Social Security Retirement Age and Benefits
by ACTEC Fellows Crystal West Edwards and Rosemarie S. Sam
What are the advantages and disadvantages of taking Social Security retirement benefits early, at age 62? Should you delay taking Social Security retirement benefits to age 70? How does taking retirement benefits impact your spouse, dependents and disabled dependents? ACTEC Fellows Crystal West Edwards and Rosemarie S. Sam explain what Americans need to consider in determining when to take their Social Security retirement benefits.
Hi, I’m Rosemarie Sam from Honolulu, Hawaii, and I’m an ACTEC Fellow. I’m also here with ACTEC Fellow Crystal Edwards from Morristown, New Jersey. Our topic today is Social Security Retirement Benefits. My first question is, when can you start receiving Social Security retirement benefits?
Social Security retirement benefits can begin as early as age 62, as late as age 70.
Are there advantages or disadvantages of taking retirement benefits early?
The advantage of taking retirement benefits early is that you start to collect the money that you’ve been paying over to the government monthly since you started working. The downside to that, however, is that it causes a permanent reduction in your Social Security retirement benefit. Depending on what someone’s retirement age is, the decision to collect Social Security early could result in a monthly reduction of about 20 to 30 percent of what they would have gotten if they waited until full retirement age. So, the downside is you may be collecting less money, the benefit, however, is that at some point, and there is a calculation to be had here, it’s possible that if you collect early and live long enough, you could collect more money than if you delayed and passed away sooner. Though no one has the crystal ball as to when it’s going to be their time to go. We have to rely on the financial advisers a bit to guide us with respect to the best option there.
What are some of the advantages or disadvantages of delaying your taking of benefits?
The greatest advantage of delaying collecting Social Security is let’s say, for example, if I have someone who is age 67, that’s their full retirement age — 67, and they delay collection of Social Security until age 70. That could result in a 7 to 8 percent increase in their monthly Social Security award. So, the greatest benefit to delaying is that it’s more money in our pocket monthly going forward. The downside, however, is that we’d have to live up until a certain point in order to balance out the benefit of getting the higher amount of money against the disadvantage of having years that we could have collected, though we didn’t.
What is the impact on a spouse or child?
The Social Security program has dependent benefits that spouses, minor children, or adult children living with disabilities are able to utilize. Those benefits are directly related to the death, disability, or retirement of the insured person whose record one would be collecting social security benefits off of. So, the greatest benefit to let’s say, for example, early retirement for someone could also be the greatest disadvantage for one of their dependents. For example, if I’m age 62 and I decide that I want to start collecting Social Security because the worst thing that could happen in my mind is that the federal government get a windfall and I died the day after and I never get a chance to get all of my money back. If that’s what my goal is and I start to collect Social Security at the age of 62, if I have an adult child with disabilities I must recognize that in doing that it would cause my child to receive really great social security benefits of about 60 percent of what my social security benefit is; but at the same time if they’re receiving government benefits that are based on income or assets, that decision to collect early could negatively impact them. So, it is always important before making the decision to collect either early, on time, or to delay — especially if you have special circumstances like minor children, dependents, spouses, or disabled adult children — to sit down and have a conversation with an attorney and with the financial adviser so that you can make a well-rounded, well-informed decision.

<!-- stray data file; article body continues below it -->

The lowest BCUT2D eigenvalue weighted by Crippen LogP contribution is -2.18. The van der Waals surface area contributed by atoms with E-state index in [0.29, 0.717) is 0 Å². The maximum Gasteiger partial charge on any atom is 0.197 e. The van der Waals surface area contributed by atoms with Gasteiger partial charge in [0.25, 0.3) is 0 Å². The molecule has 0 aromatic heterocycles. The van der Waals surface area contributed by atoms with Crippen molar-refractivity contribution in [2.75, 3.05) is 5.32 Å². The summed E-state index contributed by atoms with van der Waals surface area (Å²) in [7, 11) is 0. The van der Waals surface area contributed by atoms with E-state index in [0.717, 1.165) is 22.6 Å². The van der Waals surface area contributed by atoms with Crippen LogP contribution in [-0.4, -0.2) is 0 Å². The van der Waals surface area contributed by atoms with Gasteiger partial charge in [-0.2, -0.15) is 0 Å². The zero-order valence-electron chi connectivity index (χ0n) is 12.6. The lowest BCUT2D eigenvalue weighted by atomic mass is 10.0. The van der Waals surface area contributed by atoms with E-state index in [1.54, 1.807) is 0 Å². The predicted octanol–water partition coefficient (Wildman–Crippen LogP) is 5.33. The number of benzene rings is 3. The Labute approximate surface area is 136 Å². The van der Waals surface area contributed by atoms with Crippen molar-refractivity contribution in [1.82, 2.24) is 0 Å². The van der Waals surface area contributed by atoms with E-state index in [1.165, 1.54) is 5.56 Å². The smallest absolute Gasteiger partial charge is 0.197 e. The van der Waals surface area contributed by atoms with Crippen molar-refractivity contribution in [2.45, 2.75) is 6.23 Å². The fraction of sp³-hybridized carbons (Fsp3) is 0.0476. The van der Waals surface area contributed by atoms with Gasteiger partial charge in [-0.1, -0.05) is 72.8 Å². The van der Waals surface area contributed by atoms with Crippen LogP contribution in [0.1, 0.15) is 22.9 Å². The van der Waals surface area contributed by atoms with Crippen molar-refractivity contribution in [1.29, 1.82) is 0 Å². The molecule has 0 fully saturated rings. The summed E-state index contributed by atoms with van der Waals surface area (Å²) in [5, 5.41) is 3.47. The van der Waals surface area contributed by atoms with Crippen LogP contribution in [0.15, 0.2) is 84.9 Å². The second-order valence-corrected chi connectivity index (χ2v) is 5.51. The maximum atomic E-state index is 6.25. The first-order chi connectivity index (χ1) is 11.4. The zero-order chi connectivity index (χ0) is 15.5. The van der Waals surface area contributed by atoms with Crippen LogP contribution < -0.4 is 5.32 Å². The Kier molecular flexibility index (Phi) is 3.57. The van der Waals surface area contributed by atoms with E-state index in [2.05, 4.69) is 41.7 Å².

What are some considerations when deciding when to take benefits?
So, the benefits to, or I should say some of the considerations when we’re trying to determine kind of when, where, and how to start collecting Social Security benefits, is primarily going to be, what is it that you need on a monthly basis? What are your anticipated household expenses and other considerations just in the household that could impact whether or not you have the ability to delay collecting Social Security? If you live in a high property tax state like New Jersey, you’re most likely going to want to start collecting Social Security as soon as humanly possible, right? So, however much money one needs is always going to be at the forefront of when to collect. But secondary to that, if need isn’t an issue and it’s really just a matter of what’s best, sit down with counsel. If there aren’t those special factors that I mentioned, if one doesn’t have minor children that they have to plan for or children living with disabilities, it’s really going to boil down to a math question of what’s the likelihood that you’ll survive a certain designated period of time that would help determine whether or not early retirement is best, retiring at your full retirement age or actually delaying. Again, knowing though, that it’s not a perfect science.
Crystal, this has been very informative. Thank you so much.
Thank you for having me. Have a great day.